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Korean Journal of Clinical Oncology > Article
Chwa, Lee, and Lee: Unusual mesentery metastasis of differentiated thyroid cancer: a case report


Distant metastases of well-differentiated thyroid cancers (WDTCs) to bone and lungs are well known, while intra-abdominal, mesenteric metastases are very rare. Herein, we report a case of intra-abdominal, mesenteric metastasis of WDTC. A 62-year-old man underwent thyroid lobectomy for follicular thyroid cancer. One year later, lung metastasis was observed. The patient simultaneously underwent lung wedge resection and complete thyroidectomy. Eleven years later, serum thyroglobulin level was elevated. On the work-up study, a metastatic lesion in the lungs and a mass in the mesentery were identified. Two lesions of the lung and mesentery were surgically resected. The mass in the mesentery was pathologically diagnosed as metastatic WDTC.


Well-differentiated thyroid cancers (WDTCs) originating from follicles, including papillary, follicular, and Hurthle-cell subtypes, account for 90% to 95% of thyroid cancers [1]. Of patients with WDTC, distant metastasis occurs in 4% to 15% [2,3]. Except for lymph nodes, the most common metastatic sites are the lungs, bones, and brain [4]. Other than the lungs and bones, distal metastasis of WDTCs is less than 5% [5]. Despite this low probability, intra-abdominal, mesenteric metastasis is very rare. Herein, we report a case of intra-abdominal mesenteric metastasis of WDTC. This report was approved by the Institutional Review Board of Kosin University Gospel Hospital (IRB 2023-06-025). The informed consent was waived.


A 62-year-old man was admitted to the surgery department at the hospital due to a mesentery mass observed on positron emission tomography/computed tomography (PET/CT) imaging during a work-up for suspected metastatic follicular thyroid cancer.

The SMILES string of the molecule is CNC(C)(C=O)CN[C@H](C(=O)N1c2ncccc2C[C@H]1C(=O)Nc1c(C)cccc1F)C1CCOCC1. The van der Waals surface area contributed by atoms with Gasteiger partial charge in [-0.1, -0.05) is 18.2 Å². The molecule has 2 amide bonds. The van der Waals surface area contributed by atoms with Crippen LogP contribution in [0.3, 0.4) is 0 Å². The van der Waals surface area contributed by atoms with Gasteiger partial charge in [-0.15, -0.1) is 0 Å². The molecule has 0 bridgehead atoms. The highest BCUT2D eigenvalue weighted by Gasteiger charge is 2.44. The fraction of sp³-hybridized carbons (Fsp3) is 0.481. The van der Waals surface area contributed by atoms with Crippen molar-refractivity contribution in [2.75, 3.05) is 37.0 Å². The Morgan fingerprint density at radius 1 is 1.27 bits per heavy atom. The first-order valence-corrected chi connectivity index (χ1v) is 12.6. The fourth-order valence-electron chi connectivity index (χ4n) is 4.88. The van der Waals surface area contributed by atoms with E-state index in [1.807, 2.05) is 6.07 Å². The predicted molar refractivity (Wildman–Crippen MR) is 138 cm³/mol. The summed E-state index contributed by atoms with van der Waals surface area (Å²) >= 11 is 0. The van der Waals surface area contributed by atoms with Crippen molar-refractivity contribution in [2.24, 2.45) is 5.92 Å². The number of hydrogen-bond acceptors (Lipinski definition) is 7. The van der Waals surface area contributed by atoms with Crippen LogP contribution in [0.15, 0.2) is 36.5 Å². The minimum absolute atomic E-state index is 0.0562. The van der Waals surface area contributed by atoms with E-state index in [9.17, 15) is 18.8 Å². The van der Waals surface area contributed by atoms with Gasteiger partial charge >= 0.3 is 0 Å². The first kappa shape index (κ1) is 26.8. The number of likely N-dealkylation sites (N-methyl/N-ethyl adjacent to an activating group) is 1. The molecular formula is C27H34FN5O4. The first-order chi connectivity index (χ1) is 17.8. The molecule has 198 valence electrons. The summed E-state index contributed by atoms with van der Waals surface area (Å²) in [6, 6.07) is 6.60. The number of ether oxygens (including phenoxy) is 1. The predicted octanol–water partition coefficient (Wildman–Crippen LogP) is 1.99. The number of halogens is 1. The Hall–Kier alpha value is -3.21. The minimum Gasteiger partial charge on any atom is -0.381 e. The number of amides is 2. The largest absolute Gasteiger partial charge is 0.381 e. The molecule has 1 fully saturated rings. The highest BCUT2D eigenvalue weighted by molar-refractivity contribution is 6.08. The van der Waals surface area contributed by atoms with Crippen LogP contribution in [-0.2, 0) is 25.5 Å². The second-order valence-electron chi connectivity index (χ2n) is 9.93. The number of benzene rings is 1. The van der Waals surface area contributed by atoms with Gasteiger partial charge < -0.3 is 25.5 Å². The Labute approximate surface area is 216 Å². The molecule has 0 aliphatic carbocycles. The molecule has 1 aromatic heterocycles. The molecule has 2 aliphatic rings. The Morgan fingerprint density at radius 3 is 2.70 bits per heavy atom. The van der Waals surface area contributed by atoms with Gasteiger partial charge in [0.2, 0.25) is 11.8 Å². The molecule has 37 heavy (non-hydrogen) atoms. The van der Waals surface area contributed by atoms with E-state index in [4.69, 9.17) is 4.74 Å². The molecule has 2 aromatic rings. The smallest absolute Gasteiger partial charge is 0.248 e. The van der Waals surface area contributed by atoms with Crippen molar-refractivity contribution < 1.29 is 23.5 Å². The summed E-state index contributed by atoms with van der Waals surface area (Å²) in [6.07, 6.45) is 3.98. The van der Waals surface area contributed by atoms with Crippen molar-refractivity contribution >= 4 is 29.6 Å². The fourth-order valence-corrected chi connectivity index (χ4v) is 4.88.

Approximately 11 years prior, the patient had undergone surgery involving a thyroid lobectomy for the mass on the right lobe. Preoperative diagnosis was follicular neoplasm, and the mass was confirmed as follicular cancer with minimally invasive capsular invasion and a vascular invasion focus. At that time, lung, rib, and thyroid masses were observed, and the patient underwent video-assisted thoracoscopic surgery (VATS) lobectomy and rib tumor resection for each. The pathologic results were adenocarcinoma for the lung mass and chondrosarcoma for the rib tumor. About 1 year later on follow-up chest CT, multiple subcentimeter, round, solid nodules were newly discovered in both lungs, and the size of the existing nodules had increased (Fig. 1). A second VATS lobectomy was performed, revealing metastatic follicular cancer. The patient subsequently underwent a complete thyroidectomy with central compartment neck dissection, and its pathologic result was nodular hyperplasia. This was surprising considering the biopsy result of adenocarcinoma at the time of the first VATS lobectomy.
The patient was lost to postoperative follow-up, but he reported two cycles of high-dose radioactive iodine (RAI) treatment and continued follow-up at a local medical center. When the serum thyroglobulin (Tg) level was elevated to 13.94 ng/mL, a tertiary hospital visit was recommended. When the patient visited this hospital, the serum Tg level had increased to 32.50 ng/mL and the serum anti-Tg level was less than 15.0 U/mL. During the work-up for surgery, neck CT revealed focal small enhancing lesions on the left side of the operation bed that were suspicious of remnant thyroid tissue. A small enhancing nodule in the left lower lobe was suspicious of a metastatic nodule on chest CT. Abdominal CT and PET revealed a 3.2 cm, well-defined enhancing mass in the lower upper quadrant that required investigation to rule out a carcinoid tumor, mesenteric fibroma, accessory spleen, etc. (Fig. 2). The tissue of the left lower lobe wedge resection of the lung and the mass on the mesentery, which turned out to a lymph node, was removed with the adjacent small bowel segment. The mass on the mesentery was approximately 4 cm in size (Fig. 3). Its pathologic result was metastatic follicular thyroid cancer based on the findings of less than two mitoses per high power field, no evidence of tumor necrosis, and less than 3% Ki-67 index (Figs. 4, 5). The patient recovered well without acute postoperative complications. The patient underwent a third additional high-dose RAI treatment when the serum Tg and anti-Tg levels were 6.38 ng/mL and 16.6 U/mL, respectively. After 6 months, the serum Tg and anti-Tg levels were 8.22 ng/mL and 1.3 U/mL, respectively.